A friend of mine who runs the pub decided to turn his hand to takeaway food – delivering a meal to every vulnerable older person at no charge.
There will be a mass of new Conservative MPs who have no or little presence on the ground to support them.
The Party has collectively failed to modernise its campaigning, with the result that we saw on June 8. This needs radical reform if it is not to collapse completely.
When 90 per cent of people voted either Tory or Labour, a simple “may we count on your support” was probably sufficient. In this climate, we must be smarter.
Too often, I fear we take the line of least resistance because it is easier than the alternative.
The story of Chatham & Aylesford, establishing priorities, sticking to them – and teamwork.
63 per cent say yes, 23 per cent say no – but the response rate to our survey suggests that the first figure will turn out to be lower.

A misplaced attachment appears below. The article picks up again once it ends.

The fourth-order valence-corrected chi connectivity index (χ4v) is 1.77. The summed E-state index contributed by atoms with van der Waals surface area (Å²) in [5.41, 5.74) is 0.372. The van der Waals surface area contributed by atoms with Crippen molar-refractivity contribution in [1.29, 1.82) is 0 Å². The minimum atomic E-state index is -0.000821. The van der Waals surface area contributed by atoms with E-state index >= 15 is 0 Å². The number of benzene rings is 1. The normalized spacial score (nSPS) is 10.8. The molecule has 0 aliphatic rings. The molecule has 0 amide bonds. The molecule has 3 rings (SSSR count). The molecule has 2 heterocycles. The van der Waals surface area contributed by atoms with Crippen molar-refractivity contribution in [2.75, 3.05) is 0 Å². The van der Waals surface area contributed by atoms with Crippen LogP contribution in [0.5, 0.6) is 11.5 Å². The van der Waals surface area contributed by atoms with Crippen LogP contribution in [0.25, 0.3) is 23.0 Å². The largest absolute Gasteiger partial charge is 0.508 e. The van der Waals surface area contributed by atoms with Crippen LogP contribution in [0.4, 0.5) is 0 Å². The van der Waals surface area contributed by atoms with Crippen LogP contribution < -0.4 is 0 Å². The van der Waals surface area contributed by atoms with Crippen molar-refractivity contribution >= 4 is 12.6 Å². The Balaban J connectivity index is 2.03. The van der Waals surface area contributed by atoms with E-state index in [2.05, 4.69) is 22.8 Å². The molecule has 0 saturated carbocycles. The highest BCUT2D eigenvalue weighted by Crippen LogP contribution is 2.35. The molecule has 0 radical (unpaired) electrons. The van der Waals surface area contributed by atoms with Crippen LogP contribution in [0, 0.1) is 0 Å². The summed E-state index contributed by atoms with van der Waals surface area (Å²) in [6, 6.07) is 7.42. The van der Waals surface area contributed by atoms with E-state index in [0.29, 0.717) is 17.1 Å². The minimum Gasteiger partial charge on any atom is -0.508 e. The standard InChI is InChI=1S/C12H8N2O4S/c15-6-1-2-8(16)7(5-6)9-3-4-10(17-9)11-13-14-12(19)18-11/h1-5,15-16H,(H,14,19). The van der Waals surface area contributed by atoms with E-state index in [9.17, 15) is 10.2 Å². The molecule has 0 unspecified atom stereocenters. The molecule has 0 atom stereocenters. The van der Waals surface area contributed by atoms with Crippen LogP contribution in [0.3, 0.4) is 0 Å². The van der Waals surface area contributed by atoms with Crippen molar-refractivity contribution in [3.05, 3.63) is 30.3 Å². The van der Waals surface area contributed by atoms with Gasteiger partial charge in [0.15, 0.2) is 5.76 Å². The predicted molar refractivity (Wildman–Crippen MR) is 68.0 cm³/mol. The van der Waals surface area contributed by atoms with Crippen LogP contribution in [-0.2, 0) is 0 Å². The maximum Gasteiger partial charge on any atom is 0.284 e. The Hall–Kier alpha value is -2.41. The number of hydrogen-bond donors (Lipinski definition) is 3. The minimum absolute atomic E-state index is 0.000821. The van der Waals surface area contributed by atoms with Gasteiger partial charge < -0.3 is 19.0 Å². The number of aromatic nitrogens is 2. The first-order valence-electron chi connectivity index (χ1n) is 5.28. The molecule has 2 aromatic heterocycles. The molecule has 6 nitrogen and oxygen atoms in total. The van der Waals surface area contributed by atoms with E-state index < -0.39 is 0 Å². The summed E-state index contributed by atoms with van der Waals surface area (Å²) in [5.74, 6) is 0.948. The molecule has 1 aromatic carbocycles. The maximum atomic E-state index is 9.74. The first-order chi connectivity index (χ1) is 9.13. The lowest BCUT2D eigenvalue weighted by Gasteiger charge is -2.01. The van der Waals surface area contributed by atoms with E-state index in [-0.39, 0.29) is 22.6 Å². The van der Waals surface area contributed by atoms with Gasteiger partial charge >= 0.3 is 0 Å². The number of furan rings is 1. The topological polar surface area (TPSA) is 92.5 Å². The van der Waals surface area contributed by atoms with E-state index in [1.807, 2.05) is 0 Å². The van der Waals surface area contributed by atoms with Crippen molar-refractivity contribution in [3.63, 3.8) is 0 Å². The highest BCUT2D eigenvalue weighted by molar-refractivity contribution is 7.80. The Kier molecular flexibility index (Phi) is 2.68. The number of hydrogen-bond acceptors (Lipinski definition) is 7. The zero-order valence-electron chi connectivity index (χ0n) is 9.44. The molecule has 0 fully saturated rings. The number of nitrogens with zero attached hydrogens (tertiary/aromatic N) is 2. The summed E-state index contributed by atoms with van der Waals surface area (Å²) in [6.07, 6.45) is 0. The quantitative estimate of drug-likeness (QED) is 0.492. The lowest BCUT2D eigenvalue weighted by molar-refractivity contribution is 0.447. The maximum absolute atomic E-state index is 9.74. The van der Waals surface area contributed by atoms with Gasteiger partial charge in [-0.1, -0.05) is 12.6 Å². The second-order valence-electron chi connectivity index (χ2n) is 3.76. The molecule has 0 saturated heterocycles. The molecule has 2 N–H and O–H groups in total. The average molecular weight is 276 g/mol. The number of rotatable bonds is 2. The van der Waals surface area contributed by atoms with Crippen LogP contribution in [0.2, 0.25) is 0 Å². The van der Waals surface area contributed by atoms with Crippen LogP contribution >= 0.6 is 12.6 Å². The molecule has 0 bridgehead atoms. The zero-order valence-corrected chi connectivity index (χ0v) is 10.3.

When a self-replicating clique becomes dominant – be it of councillors, evangelicals, po-faced harridans or freemasons – there is trouble ahead.
Asked what he had done to help in a recent marginal by-election, one replied, “Oh, I knew there would be enough of you lot running around for me not to have to bother.”
It is possible that the Party may end this new year in a weaker position than before the 2015 election if CCHQ doesn’t act quickly.
The self-absorption of modern life is having an impact of our campaigning capacity.
I believe that officers at all levels should be elected at a general meeting following as soon as is practical after a general election.
Those calling for a wholesale review of the national selection rules should put forward alternatives better than the arrangements we have currently in place.
There is a danger that we will focus the new programme on technical skills, when what we really lack are the “soft skills” needed to maintain a voluntary organisation.